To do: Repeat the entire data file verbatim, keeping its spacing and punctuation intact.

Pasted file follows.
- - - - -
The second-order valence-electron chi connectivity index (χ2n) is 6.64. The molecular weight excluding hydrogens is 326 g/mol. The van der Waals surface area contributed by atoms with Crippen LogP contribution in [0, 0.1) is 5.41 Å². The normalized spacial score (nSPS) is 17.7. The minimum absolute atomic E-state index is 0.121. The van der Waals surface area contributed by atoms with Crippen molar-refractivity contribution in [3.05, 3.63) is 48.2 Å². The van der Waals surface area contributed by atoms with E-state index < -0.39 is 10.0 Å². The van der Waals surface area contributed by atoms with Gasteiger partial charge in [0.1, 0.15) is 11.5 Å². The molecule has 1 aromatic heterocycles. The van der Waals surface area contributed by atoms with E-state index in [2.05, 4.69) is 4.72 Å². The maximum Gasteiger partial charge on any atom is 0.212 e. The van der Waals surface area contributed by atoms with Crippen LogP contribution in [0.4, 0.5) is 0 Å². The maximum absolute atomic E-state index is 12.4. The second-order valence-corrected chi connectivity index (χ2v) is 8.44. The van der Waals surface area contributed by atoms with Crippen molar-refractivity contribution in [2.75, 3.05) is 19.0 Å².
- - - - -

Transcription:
The second-order valence-electron chi connectivity index (χ2n) is 6.64. The molecular weight excluding hydrogens is 326 g/mol. The van der Waals surface area contributed by atoms with Crippen LogP contribution in [0, 0.1) is 5.41 Å². The normalized spacial score (nSPS) is 17.7. The minimum absolute atomic E-state index is 0.121. The van der Waals surface area contributed by atoms with Crippen molar-refractivity contribution in [3.05, 3.63) is 48.2 Å². The van der Waals surface area contributed by atoms with E-state index < -0.39 is 10.0 Å². The van der Waals surface area contributed by atoms with Gasteiger partial charge in [0.1, 0.15) is 11.5 Å². The molecule has 1 aromatic heterocycles. The van der Waals surface area contributed by atoms with E-state index in [2.05, 4.69) is 4.72 Å². The maximum Gasteiger partial charge on any atom is 0.212 e. The van der Waals surface area contributed by atoms with Crippen LogP contribution in [0.4, 0.5) is 0 Å². The maximum absolute atomic E-state index is 12.4. The second-order valence-corrected chi connectivity index (χ2v) is 8.44. The van der Waals surface area contributed by atoms with Crippen molar-refractivity contribution in [2.75, 3.05) is 19.0 Å².